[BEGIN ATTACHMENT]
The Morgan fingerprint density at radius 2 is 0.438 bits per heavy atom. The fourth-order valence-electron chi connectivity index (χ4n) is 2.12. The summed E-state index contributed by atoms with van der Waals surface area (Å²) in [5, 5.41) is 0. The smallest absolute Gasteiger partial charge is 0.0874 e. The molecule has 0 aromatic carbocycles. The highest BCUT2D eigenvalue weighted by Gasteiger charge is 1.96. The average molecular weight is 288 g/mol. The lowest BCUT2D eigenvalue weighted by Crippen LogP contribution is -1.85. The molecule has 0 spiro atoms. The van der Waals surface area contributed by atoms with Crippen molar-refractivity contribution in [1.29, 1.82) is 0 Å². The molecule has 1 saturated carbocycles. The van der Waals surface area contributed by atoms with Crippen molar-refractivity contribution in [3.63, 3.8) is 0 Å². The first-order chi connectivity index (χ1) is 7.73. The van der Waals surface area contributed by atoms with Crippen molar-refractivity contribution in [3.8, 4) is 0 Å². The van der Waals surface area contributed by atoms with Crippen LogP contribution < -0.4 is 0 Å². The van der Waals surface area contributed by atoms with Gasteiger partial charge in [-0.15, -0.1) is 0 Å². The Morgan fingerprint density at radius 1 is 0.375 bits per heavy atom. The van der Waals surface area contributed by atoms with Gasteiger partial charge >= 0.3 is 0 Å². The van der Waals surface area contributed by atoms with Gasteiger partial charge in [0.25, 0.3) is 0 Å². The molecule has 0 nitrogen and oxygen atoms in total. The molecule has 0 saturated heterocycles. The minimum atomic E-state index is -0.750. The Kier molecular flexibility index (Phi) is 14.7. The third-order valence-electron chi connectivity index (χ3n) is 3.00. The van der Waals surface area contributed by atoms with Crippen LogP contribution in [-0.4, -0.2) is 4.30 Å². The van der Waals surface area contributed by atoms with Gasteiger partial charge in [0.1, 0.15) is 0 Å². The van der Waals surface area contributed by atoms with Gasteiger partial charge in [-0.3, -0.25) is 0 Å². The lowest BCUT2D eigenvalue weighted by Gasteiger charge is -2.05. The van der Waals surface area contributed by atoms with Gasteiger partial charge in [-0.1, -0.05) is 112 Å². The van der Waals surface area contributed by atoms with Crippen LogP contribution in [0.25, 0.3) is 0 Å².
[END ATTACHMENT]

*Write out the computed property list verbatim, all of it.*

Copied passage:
The Morgan fingerprint density at radius 2 is 0.438 bits per heavy atom. The fourth-order valence-electron chi connectivity index (χ4n) is 2.12. The summed E-state index contributed by atoms with van der Waals surface area (Å²) in [5, 5.41) is 0. The smallest absolute Gasteiger partial charge is 0.0874 e. The molecule has 0 aromatic carbocycles. The highest BCUT2D eigenvalue weighted by Gasteiger charge is 1.96. The average molecular weight is 288 g/mol. The lowest BCUT2D eigenvalue weighted by Crippen LogP contribution is -1.85. The molecule has 0 spiro atoms. The van der Waals surface area contributed by atoms with Crippen molar-refractivity contribution in [1.29, 1.82) is 0 Å². The molecule has 1 saturated carbocycles. The van der Waals surface area contributed by atoms with Crippen molar-refractivity contribution in [3.63, 3.8) is 0 Å². The first-order chi connectivity index (χ1) is 7.73. The van der Waals surface area contributed by atoms with Crippen molar-refractivity contribution in [3.8, 4) is 0 Å². The van der Waals surface area contributed by atoms with Crippen LogP contribution < -0.4 is 0 Å². The van der Waals surface area contributed by atoms with Gasteiger partial charge in [-0.15, -0.1) is 0 Å². The Morgan fingerprint density at radius 1 is 0.375 bits per heavy atom. The van der Waals surface area contributed by atoms with Gasteiger partial charge >= 0.3 is 0 Å². The van der Waals surface area contributed by atoms with Gasteiger partial charge in [0.25, 0.3) is 0 Å². The molecule has 0 nitrogen and oxygen atoms in total. The molecule has 0 saturated heterocycles. The minimum atomic E-state index is -0.750. The Kier molecular flexibility index (Phi) is 14.7. The third-order valence-electron chi connectivity index (χ3n) is 3.00. The van der Waals surface area contributed by atoms with Crippen LogP contribution in [-0.4, -0.2) is 4.30 Å². The van der Waals surface area contributed by atoms with Gasteiger partial charge in [0.1, 0.15) is 0 Å². The van der Waals surface area contributed by atoms with Gasteiger partial charge in [-0.3, -0.25) is 0 Å². The lowest BCUT2D eigenvalue weighted by Gasteiger charge is -2.05. The van der Waals surface area contributed by atoms with Gasteiger partial charge in [-0.1, -0.05) is 112 Å². The van der Waals surface area contributed by atoms with Crippen LogP contribution in [0.25, 0.3) is 0 Å².